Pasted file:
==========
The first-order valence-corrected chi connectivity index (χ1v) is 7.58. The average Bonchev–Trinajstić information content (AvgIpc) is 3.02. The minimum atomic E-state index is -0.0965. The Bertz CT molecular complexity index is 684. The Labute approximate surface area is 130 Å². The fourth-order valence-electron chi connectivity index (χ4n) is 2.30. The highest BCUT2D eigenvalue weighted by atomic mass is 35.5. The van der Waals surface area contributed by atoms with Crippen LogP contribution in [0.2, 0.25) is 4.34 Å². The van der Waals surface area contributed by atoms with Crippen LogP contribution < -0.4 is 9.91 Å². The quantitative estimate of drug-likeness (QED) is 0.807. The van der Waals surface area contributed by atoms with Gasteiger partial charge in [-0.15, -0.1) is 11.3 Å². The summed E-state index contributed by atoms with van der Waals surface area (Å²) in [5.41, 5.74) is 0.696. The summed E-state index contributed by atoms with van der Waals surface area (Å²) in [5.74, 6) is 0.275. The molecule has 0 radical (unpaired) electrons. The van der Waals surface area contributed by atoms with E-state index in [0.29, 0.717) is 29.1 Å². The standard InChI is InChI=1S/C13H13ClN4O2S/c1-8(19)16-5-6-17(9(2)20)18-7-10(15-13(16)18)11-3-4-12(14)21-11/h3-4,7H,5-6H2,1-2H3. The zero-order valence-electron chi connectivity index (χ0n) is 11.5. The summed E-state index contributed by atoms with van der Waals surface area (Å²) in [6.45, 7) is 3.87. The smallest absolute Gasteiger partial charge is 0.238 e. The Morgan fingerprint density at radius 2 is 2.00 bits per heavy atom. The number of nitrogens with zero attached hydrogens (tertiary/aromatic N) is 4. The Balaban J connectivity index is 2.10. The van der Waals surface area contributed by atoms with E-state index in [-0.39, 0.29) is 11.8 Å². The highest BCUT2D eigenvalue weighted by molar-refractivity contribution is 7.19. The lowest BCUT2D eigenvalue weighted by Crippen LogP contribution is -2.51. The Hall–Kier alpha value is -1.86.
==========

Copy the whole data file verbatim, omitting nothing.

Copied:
The first-order valence-corrected chi connectivity index (χ1v) is 7.58. The average Bonchev–Trinajstić information content (AvgIpc) is 3.02. The minimum atomic E-state index is -0.0965. The Bertz CT molecular complexity index is 684. The Labute approximate surface area is 130 Å². The fourth-order valence-electron chi connectivity index (χ4n) is 2.30. The highest BCUT2D eigenvalue weighted by atomic mass is 35.5. The van der Waals surface area contributed by atoms with Crippen LogP contribution in [0.2, 0.25) is 4.34 Å². The van der Waals surface area contributed by atoms with Crippen LogP contribution < -0.4 is 9.91 Å². The quantitative estimate of drug-likeness (QED) is 0.807. The van der Waals surface area contributed by atoms with Gasteiger partial charge in [-0.15, -0.1) is 11.3 Å². The summed E-state index contributed by atoms with van der Waals surface area (Å²) in [5.41, 5.74) is 0.696. The summed E-state index contributed by atoms with van der Waals surface area (Å²) in [5.74, 6) is 0.275. The molecule has 0 radical (unpaired) electrons. The van der Waals surface area contributed by atoms with E-state index in [0.29, 0.717) is 29.1 Å². The standard InChI is InChI=1S/C13H13ClN4O2S/c1-8(19)16-5-6-17(9(2)20)18-7-10(15-13(16)18)11-3-4-12(14)21-11/h3-4,7H,5-6H2,1-2H3. The zero-order valence-electron chi connectivity index (χ0n) is 11.5. The summed E-state index contributed by atoms with van der Waals surface area (Å²) in [6.45, 7) is 3.87. The smallest absolute Gasteiger partial charge is 0.238 e. The Morgan fingerprint density at radius 2 is 2.00 bits per heavy atom. The number of nitrogens with zero attached hydrogens (tertiary/aromatic N) is 4. The Balaban J connectivity index is 2.10. The van der Waals surface area contributed by atoms with E-state index in [-0.39, 0.29) is 11.8 Å². The highest BCUT2D eigenvalue weighted by molar-refractivity contribution is 7.19. The lowest BCUT2D eigenvalue weighted by Crippen LogP contribution is -2.51. The Hall–Kier alpha value is -1.86.